Background: The nasolabial angle is defined as the angle between the line drawn through the midpoint of the nostril aperture and a line drawn perpendicular to the Frankfurt horizontal while intersecting subnasale. An arbitrary range of 90 to 120 degrees for the nasolabial angle is usually stated in the literature. The purpose of this study was to objectively define the ideal nasolabial angle.
Methods: Life-sized, lateral photographs of 10 men and 10 women who had undergone rhinoplasty performed by the senior surgeon were selected. The photographs were electronically altered to change the nasolabial angle by 4 degrees. For men and women, these angles were 90, 94, 98, 102, 106, and 110 degrees. Sixteen raters, including plastic surgery attending staff, residents, and office staff, selected their most aesthetically pleasing nasolabial angle.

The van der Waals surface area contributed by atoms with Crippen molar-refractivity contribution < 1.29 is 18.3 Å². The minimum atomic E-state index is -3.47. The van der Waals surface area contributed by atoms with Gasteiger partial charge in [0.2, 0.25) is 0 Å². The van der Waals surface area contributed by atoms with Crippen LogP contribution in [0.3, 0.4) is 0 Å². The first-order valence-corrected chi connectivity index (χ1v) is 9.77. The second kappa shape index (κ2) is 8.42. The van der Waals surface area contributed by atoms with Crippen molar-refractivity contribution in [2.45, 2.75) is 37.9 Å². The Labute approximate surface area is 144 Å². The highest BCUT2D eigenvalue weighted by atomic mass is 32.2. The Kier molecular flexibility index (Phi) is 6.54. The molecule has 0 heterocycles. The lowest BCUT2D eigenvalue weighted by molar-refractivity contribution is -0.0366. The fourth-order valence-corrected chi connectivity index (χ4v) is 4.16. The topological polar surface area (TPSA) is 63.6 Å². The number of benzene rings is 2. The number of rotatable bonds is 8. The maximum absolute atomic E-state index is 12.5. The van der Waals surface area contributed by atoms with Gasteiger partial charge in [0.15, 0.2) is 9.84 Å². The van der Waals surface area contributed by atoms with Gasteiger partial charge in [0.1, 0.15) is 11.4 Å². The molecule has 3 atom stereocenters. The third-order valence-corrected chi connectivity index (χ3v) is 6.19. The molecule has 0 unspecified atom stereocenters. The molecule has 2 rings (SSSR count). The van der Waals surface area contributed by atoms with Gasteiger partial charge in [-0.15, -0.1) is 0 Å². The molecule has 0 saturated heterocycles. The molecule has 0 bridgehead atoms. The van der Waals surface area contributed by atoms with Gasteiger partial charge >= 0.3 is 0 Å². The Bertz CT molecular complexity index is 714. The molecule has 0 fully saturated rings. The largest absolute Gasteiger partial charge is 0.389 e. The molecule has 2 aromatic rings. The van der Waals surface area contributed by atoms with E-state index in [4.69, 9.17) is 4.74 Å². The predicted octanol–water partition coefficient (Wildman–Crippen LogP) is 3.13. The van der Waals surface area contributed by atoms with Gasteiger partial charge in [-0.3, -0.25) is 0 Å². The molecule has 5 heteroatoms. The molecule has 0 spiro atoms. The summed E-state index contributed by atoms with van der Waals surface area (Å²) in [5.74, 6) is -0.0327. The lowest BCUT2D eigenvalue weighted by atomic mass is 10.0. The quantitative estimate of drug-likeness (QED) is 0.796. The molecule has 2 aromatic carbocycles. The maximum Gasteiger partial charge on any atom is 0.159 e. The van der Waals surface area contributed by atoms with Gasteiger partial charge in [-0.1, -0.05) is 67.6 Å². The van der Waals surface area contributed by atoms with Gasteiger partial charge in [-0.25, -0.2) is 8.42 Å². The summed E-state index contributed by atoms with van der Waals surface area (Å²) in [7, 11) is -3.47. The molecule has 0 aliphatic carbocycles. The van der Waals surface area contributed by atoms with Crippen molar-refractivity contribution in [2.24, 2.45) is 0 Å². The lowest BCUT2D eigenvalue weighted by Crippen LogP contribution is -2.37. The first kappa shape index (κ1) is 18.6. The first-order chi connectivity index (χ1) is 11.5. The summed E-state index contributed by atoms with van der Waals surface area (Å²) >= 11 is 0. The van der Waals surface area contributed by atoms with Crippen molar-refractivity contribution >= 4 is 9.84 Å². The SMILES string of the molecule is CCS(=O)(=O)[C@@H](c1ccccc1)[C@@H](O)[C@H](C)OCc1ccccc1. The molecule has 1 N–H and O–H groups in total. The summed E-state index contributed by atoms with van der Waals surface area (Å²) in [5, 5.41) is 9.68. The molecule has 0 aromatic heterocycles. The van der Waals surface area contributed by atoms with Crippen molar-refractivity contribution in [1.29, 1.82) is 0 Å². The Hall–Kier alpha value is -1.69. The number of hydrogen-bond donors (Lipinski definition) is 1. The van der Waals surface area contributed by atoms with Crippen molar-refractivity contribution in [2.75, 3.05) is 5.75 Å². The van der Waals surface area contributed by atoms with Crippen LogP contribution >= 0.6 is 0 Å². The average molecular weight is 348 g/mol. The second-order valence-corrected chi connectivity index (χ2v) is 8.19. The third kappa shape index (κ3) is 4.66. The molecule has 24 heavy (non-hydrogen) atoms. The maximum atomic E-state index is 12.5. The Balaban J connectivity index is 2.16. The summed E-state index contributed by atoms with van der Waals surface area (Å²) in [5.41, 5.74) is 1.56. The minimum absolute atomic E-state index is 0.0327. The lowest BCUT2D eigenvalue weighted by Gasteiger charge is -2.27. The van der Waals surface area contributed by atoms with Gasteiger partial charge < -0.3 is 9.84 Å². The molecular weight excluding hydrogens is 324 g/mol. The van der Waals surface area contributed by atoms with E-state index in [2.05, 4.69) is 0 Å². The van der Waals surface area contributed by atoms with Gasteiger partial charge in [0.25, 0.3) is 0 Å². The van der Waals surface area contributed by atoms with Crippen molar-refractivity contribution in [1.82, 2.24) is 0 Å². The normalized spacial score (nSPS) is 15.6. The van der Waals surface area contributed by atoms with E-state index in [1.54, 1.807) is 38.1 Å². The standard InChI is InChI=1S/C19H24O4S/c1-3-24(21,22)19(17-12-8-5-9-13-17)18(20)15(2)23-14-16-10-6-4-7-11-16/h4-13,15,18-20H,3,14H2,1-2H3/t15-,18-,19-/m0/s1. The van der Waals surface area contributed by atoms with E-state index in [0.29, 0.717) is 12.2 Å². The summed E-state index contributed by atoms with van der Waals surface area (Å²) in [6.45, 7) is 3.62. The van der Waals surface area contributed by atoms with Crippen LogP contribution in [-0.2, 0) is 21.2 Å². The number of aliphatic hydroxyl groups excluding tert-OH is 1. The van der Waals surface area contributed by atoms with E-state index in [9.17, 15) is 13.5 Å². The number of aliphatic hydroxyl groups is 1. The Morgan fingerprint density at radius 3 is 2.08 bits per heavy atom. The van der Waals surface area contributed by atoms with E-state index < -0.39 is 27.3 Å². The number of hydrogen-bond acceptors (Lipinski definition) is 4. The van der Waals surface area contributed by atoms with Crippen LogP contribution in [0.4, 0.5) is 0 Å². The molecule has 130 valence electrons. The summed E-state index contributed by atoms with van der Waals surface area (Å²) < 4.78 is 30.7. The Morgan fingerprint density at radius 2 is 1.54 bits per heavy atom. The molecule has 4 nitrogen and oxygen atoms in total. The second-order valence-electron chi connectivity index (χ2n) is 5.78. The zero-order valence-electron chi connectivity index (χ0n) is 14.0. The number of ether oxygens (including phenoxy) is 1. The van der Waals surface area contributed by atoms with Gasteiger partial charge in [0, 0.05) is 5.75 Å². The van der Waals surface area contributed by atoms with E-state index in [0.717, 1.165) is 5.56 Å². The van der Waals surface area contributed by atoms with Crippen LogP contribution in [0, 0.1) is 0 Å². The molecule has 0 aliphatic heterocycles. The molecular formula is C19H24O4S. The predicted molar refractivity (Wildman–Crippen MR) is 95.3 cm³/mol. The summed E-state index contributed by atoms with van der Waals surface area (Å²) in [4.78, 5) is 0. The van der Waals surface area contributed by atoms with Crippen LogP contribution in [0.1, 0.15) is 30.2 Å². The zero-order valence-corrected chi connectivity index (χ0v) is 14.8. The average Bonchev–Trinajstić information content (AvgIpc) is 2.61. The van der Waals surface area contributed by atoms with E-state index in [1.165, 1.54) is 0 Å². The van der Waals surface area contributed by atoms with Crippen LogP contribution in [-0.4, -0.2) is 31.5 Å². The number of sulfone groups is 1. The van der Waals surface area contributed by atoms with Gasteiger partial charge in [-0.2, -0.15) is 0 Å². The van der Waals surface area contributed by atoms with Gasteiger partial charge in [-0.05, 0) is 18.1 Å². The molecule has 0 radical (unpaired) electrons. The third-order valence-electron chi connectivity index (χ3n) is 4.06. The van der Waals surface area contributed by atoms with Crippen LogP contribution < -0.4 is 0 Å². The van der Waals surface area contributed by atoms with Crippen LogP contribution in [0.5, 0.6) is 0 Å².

Results: Data analysis was done using the distribution of means of the first preference nasolabial angle values based on all 16 raters. The mean angle for ideal male nasolabial angle was 95.96 degrees ± 2.57 degrees (mean ± SD). The mean angle for women was 97.7 ± 2.32 degrees. Based on these standard deviations, the ideal nasolabial angle would be 93.4 to 98.5 degrees for men and 95.5 to 100.1 degrees for women.
Conclusions: The authors' results indicate a much closer range of nasolabial angle between men and women than previously reported in the literature. This study is the first of its type to objectively define the ideal aesthetic nasolabial angle. In addition, the ideal nasolabial angle for women was found to be less obtuse than previously thought.